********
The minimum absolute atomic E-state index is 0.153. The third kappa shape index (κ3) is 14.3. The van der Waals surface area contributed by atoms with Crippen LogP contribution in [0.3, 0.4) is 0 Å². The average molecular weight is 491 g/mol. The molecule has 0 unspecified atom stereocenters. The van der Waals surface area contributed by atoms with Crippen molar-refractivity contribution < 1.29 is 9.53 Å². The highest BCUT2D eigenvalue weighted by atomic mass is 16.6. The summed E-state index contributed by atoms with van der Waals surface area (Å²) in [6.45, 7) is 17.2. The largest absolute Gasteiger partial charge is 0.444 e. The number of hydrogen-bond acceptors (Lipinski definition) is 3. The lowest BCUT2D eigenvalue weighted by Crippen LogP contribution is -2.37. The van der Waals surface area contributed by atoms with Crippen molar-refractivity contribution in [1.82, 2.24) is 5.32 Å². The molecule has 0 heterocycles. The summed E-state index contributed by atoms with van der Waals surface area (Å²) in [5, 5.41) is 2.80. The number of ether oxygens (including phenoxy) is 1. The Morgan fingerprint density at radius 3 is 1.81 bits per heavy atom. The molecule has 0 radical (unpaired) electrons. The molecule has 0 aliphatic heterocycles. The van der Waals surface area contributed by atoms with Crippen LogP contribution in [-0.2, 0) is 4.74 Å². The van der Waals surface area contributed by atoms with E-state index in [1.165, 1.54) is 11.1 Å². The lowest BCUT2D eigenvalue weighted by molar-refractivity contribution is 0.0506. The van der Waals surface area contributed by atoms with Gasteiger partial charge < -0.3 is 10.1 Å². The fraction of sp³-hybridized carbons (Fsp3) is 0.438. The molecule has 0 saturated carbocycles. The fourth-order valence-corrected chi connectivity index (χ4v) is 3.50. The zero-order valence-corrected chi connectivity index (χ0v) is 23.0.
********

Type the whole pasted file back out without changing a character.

The minimum absolute atomic E-state index is 0.153. The third kappa shape index (κ3) is 14.3. The van der Waals surface area contributed by atoms with Crippen LogP contribution in [0.3, 0.4) is 0 Å². The average molecular weight is 491 g/mol. The molecule has 0 unspecified atom stereocenters. The van der Waals surface area contributed by atoms with Crippen molar-refractivity contribution < 1.29 is 9.53 Å². The highest BCUT2D eigenvalue weighted by atomic mass is 16.6. The summed E-state index contributed by atoms with van der Waals surface area (Å²) in [6.45, 7) is 17.2. The largest absolute Gasteiger partial charge is 0.444 e. The number of hydrogen-bond acceptors (Lipinski definition) is 3. The lowest BCUT2D eigenvalue weighted by Crippen LogP contribution is -2.37. The van der Waals surface area contributed by atoms with Crippen molar-refractivity contribution in [1.82, 2.24) is 5.32 Å². The molecule has 0 heterocycles. The summed E-state index contributed by atoms with van der Waals surface area (Å²) in [5, 5.41) is 2.80. The number of ether oxygens (including phenoxy) is 1. The Morgan fingerprint density at radius 3 is 1.81 bits per heavy atom. The molecule has 0 radical (unpaired) electrons. The molecule has 0 aliphatic heterocycles. The van der Waals surface area contributed by atoms with Crippen LogP contribution in [-0.2, 0) is 4.74 Å². The van der Waals surface area contributed by atoms with E-state index in [1.165, 1.54) is 11.1 Å². The lowest BCUT2D eigenvalue weighted by molar-refractivity contribution is 0.0506. The van der Waals surface area contributed by atoms with Gasteiger partial charge < -0.3 is 10.1 Å². The fraction of sp³-hybridized carbons (Fsp3) is 0.438. The molecule has 0 saturated carbocycles. The fourth-order valence-corrected chi connectivity index (χ4v) is 3.50. The zero-order valence-corrected chi connectivity index (χ0v) is 23.0.